“My son was volunteering at a homeless shelter. In walked one of his high school classmates. I’m proud that he ran into the kitchen and helped there so his classmate would not see him.”
After an amazing year of working on the shadow-side soul traits, my Mussar practice was in a rut. My focus was on learning Hebrew, looking ahead to Rabbinical school, and taking care of my daughters who had their wisdom teeth out in successive weeks. And don’t get me started on the ups and downs of the Warriors quest to win another championship.
None of which actually preclude my Mussar practice, although each of them are feeding my Evil Inclination, to distract me from what is important. To be clear, Mussar is never far from my thoughts, but I haven’t been systematically working on a particular soul trait, with a mantra, mindful action and journaling. Hence, my Mussar practice is in a rut.
That started to change when I decided to donate an old computer to clear out space on my cluttered so-called desk. I erased the memory, re-installed the operating system, and posted on Nextdoor for ideas on where to donate it.
I was shocked at how many people wanted it. I got the expected suggestions for schools to give to college bound kids, and non-profits. I did not expect a personal request from a young adult working full time and going to school. Or this note
“…we have a single mom who works for us as a cleaner & has just started her 1st set of classes to become a preschool teacher. A MacBook Pro would be an AMAZING gift to her. She is hard working & wants to better her life so her kids have a better life too.”
The person I choose is local, working, in school, and is always posting on Nextdoor offering to housesit or to feed pets. She wrote to me, “Words can’t describe how grateful I feel reading your message this morning.”
After I read this email, I felt profoundly different, in a way that can be explained by the Mussar masters. Rabbi Moshe Chaim Luzzatto wrote in Path of the Just “One who perceives a quickening of his outer movements… conditions himself to experience a flaming inner movement.” Or put another way, taking action changes our inner world.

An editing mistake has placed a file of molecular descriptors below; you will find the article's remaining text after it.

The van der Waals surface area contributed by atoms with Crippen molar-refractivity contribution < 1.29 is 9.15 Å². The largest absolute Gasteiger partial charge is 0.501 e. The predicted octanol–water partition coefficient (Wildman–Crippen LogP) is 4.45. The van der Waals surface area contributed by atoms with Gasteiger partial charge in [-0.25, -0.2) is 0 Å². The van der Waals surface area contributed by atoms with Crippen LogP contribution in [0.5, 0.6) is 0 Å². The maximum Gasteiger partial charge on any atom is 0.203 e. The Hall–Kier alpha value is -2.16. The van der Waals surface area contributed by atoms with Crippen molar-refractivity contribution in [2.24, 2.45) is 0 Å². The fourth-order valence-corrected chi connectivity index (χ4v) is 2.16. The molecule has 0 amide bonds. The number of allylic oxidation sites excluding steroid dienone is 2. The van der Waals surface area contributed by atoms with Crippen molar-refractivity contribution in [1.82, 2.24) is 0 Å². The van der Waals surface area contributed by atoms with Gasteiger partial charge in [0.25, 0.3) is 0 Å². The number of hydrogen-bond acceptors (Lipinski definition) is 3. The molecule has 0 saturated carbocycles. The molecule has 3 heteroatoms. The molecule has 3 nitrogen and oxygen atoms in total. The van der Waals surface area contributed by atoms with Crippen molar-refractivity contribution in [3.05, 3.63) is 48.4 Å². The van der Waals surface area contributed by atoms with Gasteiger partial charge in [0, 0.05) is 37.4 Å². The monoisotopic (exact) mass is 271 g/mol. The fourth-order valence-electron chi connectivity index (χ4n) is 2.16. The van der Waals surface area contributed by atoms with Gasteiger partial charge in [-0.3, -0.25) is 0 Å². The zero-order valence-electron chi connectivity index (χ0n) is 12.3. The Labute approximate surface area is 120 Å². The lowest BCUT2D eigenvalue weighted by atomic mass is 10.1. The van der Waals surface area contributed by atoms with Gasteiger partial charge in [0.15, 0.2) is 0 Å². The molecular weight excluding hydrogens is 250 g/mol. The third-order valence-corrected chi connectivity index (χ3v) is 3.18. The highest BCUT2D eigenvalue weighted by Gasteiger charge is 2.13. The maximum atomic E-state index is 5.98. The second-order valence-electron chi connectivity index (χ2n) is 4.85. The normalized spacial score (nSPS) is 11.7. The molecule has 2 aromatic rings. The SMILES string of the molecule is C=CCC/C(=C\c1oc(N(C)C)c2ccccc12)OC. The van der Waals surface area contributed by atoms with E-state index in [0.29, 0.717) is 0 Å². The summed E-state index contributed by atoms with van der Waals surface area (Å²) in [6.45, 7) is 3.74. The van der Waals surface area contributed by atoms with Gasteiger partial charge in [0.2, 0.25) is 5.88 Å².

Teachings about the soul trait of Generosity go even further. One of the spiritual traps we can fall into is a “stopped up heart.” This is a barrier that prevents us from connecting with others. Perhaps it is a result of past hurts, or just something that has happened as external events or internal habits distract us from what is important. Whatever the cause, giving to others is a way of opening the heart.
This is exactly where I was with my Mussar rut – too focused on tasks and my own stuff, and not enough on the external world. Giving away the computer to a specific person opened my heart, and got me out of my rut. Which brings us to a Generosity Mussar Practice:
Once you’ve successfully done an act of generosity, do another one the next day, and again the next. Can you do one extra generous thing seven days in a row?
I guarantee that if you try to push yourself, you’ll find the voice of resistance in your head. In his book Everyday Holiness, Alan Morinis points out that this voice can take many forms, like rationalization, or fear. By stepping into this resistance, we can learn more about what holds us back. Each time we give anyway, we open the heart just a bit more.
In invite you to join me in doing one generous thing every day for the next seven days. I’ll start my day with the mantra “Open your hand to open your heart,” and will journal about my experiences at night.
If you’d like to join me, or have another thought, please comment below. It doesn’t matter when you start. Generosity can and will open your heart to the wonderful souls you share the earth with.